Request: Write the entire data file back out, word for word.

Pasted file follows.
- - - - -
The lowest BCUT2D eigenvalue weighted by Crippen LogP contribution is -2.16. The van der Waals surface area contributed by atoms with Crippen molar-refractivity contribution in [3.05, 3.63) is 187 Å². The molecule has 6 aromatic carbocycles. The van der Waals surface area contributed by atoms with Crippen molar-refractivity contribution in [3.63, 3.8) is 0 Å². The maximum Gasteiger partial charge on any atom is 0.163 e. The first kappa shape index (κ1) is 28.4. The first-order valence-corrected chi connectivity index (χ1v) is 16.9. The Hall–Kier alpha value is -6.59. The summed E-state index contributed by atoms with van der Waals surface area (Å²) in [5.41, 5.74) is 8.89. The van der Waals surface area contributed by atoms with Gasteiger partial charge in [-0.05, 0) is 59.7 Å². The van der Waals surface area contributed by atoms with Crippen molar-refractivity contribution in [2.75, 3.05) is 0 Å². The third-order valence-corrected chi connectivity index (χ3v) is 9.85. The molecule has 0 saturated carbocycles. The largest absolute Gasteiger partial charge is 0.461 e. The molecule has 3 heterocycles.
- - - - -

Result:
The lowest BCUT2D eigenvalue weighted by Crippen LogP contribution is -2.16. The van der Waals surface area contributed by atoms with Crippen molar-refractivity contribution in [3.05, 3.63) is 187 Å². The molecule has 6 aromatic carbocycles. The van der Waals surface area contributed by atoms with Crippen molar-refractivity contribution in [3.63, 3.8) is 0 Å². The maximum Gasteiger partial charge on any atom is 0.163 e. The first kappa shape index (κ1) is 28.4. The first-order valence-corrected chi connectivity index (χ1v) is 16.9. The Hall–Kier alpha value is -6.59. The summed E-state index contributed by atoms with van der Waals surface area (Å²) in [5.41, 5.74) is 8.89. The van der Waals surface area contributed by atoms with Gasteiger partial charge in [-0.05, 0) is 59.7 Å². The van der Waals surface area contributed by atoms with Crippen molar-refractivity contribution in [2.75, 3.05) is 0 Å². The third-order valence-corrected chi connectivity index (χ3v) is 9.85. The molecule has 0 saturated carbocycles. The largest absolute Gasteiger partial charge is 0.461 e. The molecule has 3 heterocycles.